She lifted one hand in a slight gesture as our conductors paused before the dais; they fell away and formed a close cordon behind us.
"Priestess of the Flame" by Sewell Peaslee Wright
At the main entrance we were halted by a cordon of armed guards.
"The Gods of Mars" by Edgar Rice Burroughs
Coming back we would have a cordon of interplanetary police aboard.
"Astounding Stories of Super-Science, March 1930" by Various
Her shipyards have been cleared of all civilians, and a cordon of troops posted about each one.
"The Destroyer" by Burton Egbert Stevenson
For once there was no loose joint in the cordon of the cowmen's defence.
"Hidden Water" by Dane Coolidge
The cordons may be vertical or horizontal, according to the direction of the trunk, which is from four to eight feet long.
"Manual of American Grape-Growing" by U. P. Hedrick
The interior is curiously arranged with a cordon of sculpture, high in the vaulting.
"The Cathedrals of Northern France" by Francis Miltoun
I'm trying to form a cordon, but this damned mob's in the way.
"Astounding Stories of Super-Science, October, 1930" by Various
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In poetry:

I'd sinews strain my verse to shape
Like a trim garden:
The limes should blossom down the nape,
A double cordon.
"In everything I seek to grasp..." by Boris Pasternak
Yet, as do cordons oft enclose
The unwilling with the fain,
Our people, by forced parole held,
Could naught but own the rein.
"A Ballad Of 1812" by Sarah Anne Curzon
I battered the cordons around me
And cradled my wings on the breeze
Then soared to the uttermost reaches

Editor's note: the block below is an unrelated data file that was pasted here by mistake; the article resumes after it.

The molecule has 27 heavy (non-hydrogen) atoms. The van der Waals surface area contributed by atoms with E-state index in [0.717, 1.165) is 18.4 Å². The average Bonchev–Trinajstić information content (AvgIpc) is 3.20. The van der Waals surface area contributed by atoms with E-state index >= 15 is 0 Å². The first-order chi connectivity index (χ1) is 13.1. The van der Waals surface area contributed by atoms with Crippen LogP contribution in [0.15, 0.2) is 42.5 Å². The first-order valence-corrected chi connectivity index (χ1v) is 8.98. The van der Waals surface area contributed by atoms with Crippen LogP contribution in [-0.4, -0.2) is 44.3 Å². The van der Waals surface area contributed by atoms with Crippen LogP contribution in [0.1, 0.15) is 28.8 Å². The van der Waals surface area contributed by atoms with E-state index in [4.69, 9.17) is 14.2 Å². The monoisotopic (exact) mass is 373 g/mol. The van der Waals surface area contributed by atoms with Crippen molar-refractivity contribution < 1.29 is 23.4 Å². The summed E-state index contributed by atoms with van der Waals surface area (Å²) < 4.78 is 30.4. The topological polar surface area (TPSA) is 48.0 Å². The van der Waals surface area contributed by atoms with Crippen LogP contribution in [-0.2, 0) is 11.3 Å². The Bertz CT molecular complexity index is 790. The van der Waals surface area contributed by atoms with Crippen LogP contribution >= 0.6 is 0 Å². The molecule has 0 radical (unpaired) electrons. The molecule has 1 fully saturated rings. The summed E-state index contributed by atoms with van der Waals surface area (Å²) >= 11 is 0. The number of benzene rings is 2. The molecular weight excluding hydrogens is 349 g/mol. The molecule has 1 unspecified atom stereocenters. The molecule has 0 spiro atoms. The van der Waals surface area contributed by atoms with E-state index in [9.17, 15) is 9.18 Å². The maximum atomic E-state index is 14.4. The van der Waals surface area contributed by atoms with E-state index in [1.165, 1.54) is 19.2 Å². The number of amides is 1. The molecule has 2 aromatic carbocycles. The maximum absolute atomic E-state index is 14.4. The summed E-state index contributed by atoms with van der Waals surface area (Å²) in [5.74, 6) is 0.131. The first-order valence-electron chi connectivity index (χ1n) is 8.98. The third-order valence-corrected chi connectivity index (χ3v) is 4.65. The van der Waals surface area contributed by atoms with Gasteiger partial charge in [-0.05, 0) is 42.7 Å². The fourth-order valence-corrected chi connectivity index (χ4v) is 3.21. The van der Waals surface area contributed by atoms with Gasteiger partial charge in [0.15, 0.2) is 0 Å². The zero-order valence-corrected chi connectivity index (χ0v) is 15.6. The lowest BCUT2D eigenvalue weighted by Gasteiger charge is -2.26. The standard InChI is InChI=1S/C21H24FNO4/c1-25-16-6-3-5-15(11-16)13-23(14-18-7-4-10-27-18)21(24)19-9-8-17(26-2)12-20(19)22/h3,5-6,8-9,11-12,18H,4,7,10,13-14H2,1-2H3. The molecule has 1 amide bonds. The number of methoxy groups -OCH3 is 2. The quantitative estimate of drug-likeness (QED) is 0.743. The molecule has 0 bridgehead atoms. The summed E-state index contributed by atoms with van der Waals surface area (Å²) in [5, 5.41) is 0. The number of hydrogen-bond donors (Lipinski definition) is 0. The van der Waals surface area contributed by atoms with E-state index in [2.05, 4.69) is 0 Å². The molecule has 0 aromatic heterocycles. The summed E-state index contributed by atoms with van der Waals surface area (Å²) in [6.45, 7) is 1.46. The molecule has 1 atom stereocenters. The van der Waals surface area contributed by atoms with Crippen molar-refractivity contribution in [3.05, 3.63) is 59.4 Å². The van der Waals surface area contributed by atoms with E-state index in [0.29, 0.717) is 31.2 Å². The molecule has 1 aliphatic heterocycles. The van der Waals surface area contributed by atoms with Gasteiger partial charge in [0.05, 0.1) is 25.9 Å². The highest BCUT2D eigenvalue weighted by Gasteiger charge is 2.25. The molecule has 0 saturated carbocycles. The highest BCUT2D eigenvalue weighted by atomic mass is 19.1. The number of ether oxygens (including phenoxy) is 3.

with rapture, with power, with ease!
"Your World" by Georgia Douglas Johnson
Ben Hall lay down on the dew-wet ground
By the side of his tiny fire;
And a night breeze woke, and he heard no sound
As the troopers drew their cordon round -
And the traitor earned his hire.
"The Death Of Ben Hall" by William Henry Ogilvie

In news:

View full size Pictured are executive producer Pat Arrabito and line/co-producer Jeffrey Cordone of the documentary- feature film "Hell and Mr Fudge" that just wrapped up filming in Athens, Ala.
Armored trucks formed a cordon to control the crowd and people were searched as they entered the checkpoint.
Notorious escaper and fellow inmate pose no threat to the community, say Corrections officials The disused security tower at Paremoremo has been cordoned off since the two prisoners were spotted.
You've read reviews elsewhere of the new Times Square, with its massive cordoned-off sections of pedestrian space along Broadway, but can you really trust what anyone else says.
Wichita Falls Police and sheriff's deputies cordoned off an area on the city's East Side late Thursday when a Fourth of July celebration got out of hand.
Chicken Cordon Blue with mashed potatoes and a vegetable medley is offered at the Peachtree Restaurant and Pie House in east Vancouver.
Victoria police have evacuated the provincial legislature and cordoned off a one-block radius after a suspicious package was found on a bus nearby today.
Post spokesman Tom McCollum told ABC11 that an area of the Randolph Pointe apartment complex was cordoned off for a time Wednesday evening.
After our long tête-à-tête, I decided to attend her alma mater, Le Cordon Bleu in Paris — and became obsessed with finding her a cow udder .
A beach cleaner discovered the device Friday morning on the Nassau Avenue beach in Margate, and the area was soon cordoned off as a precaution.
Police continued their investigation Tuesday into Monday's double homicide and the crime scene in Burnaby remained cordoned off.
FDA-OCI agents cordon off the New England Compounding Center (NECC) in Framingham, Mass.
Police continued their investigation Tuesday and the crime scene remained cordoned off.
Authorities cordon off several blocks after officers investigating a reported shooting in Hollywood find what appears to be a stick of dynamite in the suspected gunman's apartment.
Riot police used pepper spray and stun grenades against hundreds of Greek soccer fans who tried to break through a police cordon at a Europa League game Thursday.